A MASTER OF DJINN (Fatma el-sha’arawi #1)
Written by P. Djèlí Clark
Published by Tordotcom, May 11, 2021
My star rating – 5 stars!
Cairo, 1912: Though Fatma el-Sha’arawi is the youngest woman working for the Ministry of Alchemy, Enchantments and Supernatural Entities, she’s certainly not a rookie, especially after preventing the destruction of the universe last summer.
So when someone murders a secret brotherhood dedicated to one of the most famous men in history, al-Jahiz, Agent Fatma is called onto the case. Al-Jahiz transformed the world 50 years ago when he opened up the veil between the magical and mundane realms, before vanishing into the unknown. This murderer claims to be al-Jahiz, returned to condemn the modern age for its social oppressions. His dangerous magical abilities instigate unrest in the streets of Cairo that threaten to spill over onto the global stage.
Alongside her Ministry colleagues and her clever girlfriend Siti, Agent Fatma must unravel the mystery behind this imposter to restore peace to the city – or face the possibility he could be exactly who he seems…
I don’t normally do this – posting my review so early. This book publishes in just over 3 weeks actually. But sometimes you run into a book that you love SO MUCH that you need to start talking about it immediately because you can’t contain your thoughts! This is that time.
First I need to mention something before I begin word vomitting about how much I love this book. There are two short stories that act as prequels to this. The first is A Dead Djinn in Cairo and the second is The Haunting of Tram Car 015. No, you don’t really need to read them before getting into this book. I’m sure that you’ll completely understand without the prior knowledge, but I do HIGHLY recommend reading those first! They introduce the characters and lay the plot to a few events that do in fact impact this novel. As I said, you’ll understand this novel just fine, but you may feel a little confused and like you’re missing out on an inside joke of sorts. They’re very short, and absolutely mind blowing, so do yourself a favour and read them!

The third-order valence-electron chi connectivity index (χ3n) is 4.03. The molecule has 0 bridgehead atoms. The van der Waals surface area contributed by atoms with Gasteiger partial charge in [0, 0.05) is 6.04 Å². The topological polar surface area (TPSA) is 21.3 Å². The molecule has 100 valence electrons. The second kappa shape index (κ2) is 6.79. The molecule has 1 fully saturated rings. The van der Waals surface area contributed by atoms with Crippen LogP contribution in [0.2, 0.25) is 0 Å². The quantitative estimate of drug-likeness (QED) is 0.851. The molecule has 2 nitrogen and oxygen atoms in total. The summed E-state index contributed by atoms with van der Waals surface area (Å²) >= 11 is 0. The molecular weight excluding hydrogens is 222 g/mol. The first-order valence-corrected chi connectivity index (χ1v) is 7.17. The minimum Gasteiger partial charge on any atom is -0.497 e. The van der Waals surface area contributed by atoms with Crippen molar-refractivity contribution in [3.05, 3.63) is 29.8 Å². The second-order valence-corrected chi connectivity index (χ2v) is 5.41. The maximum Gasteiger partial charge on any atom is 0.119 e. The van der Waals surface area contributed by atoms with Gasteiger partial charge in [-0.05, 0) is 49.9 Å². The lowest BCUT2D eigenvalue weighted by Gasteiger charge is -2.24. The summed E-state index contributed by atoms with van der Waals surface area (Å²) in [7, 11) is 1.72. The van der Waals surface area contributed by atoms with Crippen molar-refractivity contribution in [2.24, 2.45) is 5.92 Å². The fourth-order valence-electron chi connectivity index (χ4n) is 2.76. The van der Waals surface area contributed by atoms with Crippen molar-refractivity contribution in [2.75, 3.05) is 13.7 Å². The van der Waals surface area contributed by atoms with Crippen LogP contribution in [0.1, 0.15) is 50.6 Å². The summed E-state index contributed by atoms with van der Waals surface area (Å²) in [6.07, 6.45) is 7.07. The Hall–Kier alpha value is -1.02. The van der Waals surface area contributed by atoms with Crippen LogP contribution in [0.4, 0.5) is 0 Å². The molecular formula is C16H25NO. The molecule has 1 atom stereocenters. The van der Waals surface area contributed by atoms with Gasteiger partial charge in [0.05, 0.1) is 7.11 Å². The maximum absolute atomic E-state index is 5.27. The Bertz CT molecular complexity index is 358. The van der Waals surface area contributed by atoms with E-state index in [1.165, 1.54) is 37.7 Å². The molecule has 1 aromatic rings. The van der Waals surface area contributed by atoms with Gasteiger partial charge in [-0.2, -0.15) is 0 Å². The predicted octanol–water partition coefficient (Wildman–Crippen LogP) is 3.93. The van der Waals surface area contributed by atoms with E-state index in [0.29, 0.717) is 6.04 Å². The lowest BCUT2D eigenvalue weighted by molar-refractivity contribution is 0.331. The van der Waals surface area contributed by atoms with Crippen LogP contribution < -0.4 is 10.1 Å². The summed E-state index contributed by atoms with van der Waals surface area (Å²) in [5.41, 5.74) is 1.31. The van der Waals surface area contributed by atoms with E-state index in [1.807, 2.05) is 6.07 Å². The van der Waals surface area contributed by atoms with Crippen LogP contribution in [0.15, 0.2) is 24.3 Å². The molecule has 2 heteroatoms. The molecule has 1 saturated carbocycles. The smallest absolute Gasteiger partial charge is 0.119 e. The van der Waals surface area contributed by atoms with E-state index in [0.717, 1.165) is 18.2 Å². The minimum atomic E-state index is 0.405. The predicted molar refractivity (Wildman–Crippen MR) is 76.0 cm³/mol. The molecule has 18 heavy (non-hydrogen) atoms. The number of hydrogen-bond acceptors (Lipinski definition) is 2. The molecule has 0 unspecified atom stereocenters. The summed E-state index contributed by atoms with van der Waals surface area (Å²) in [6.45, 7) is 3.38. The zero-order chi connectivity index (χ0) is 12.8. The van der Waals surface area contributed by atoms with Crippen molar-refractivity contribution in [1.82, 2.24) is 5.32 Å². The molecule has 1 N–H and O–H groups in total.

Now that that’s out of the way, let’s get to this book!
Wow! This book was everything I hoped it would be and more! The setting in and of itself is so unique. We are in 1912 Cairo, but not the Cairo you would expect. Here we have djinn walking the streets as Egyptian citizens, and magic is everywhere. Sometimes you’re aware of it and other times not. The society found a way to co-exist with these djinn and even find a way to take advantage of what they have to offer, allowing to make their lives a little bit easier using their magic and technology. It had an old world feel with a mix of magic and steampunk. Yeah, I know. It sounds fantastic because it is!